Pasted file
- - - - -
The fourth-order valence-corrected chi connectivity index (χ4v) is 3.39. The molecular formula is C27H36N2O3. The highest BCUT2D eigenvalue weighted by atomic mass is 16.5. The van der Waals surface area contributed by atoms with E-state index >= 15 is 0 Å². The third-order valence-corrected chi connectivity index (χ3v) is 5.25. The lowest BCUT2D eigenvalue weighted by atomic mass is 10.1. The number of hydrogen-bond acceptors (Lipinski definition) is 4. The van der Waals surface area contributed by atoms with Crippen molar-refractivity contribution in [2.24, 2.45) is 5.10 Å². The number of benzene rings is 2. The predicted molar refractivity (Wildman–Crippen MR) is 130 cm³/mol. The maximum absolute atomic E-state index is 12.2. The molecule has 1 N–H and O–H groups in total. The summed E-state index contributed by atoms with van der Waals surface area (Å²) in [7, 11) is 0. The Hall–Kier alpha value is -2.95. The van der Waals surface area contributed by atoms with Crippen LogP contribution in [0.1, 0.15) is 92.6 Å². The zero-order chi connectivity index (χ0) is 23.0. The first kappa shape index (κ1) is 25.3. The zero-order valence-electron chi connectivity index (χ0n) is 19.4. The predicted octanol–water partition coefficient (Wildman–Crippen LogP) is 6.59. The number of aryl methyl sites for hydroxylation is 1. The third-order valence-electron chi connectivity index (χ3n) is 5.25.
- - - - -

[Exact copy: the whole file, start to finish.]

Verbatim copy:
The fourth-order valence-corrected chi connectivity index (χ4v) is 3.39. The molecular formula is C27H36N2O3. The highest BCUT2D eigenvalue weighted by atomic mass is 16.5. The van der Waals surface area contributed by atoms with E-state index >= 15 is 0 Å². The third-order valence-corrected chi connectivity index (χ3v) is 5.25. The lowest BCUT2D eigenvalue weighted by atomic mass is 10.1. The number of hydrogen-bond acceptors (Lipinski definition) is 4. The van der Waals surface area contributed by atoms with Crippen molar-refractivity contribution in [2.24, 2.45) is 5.10 Å². The number of benzene rings is 2. The predicted molar refractivity (Wildman–Crippen MR) is 130 cm³/mol. The maximum absolute atomic E-state index is 12.2. The molecule has 1 N–H and O–H groups in total. The summed E-state index contributed by atoms with van der Waals surface area (Å²) in [7, 11) is 0. The Hall–Kier alpha value is -2.95. The van der Waals surface area contributed by atoms with Crippen LogP contribution in [0.1, 0.15) is 92.6 Å². The zero-order chi connectivity index (χ0) is 23.0. The first kappa shape index (κ1) is 25.3. The zero-order valence-electron chi connectivity index (χ0n) is 19.4. The predicted octanol–water partition coefficient (Wildman–Crippen LogP) is 6.59. The number of aryl methyl sites for hydroxylation is 1. The third-order valence-electron chi connectivity index (χ3n) is 5.25.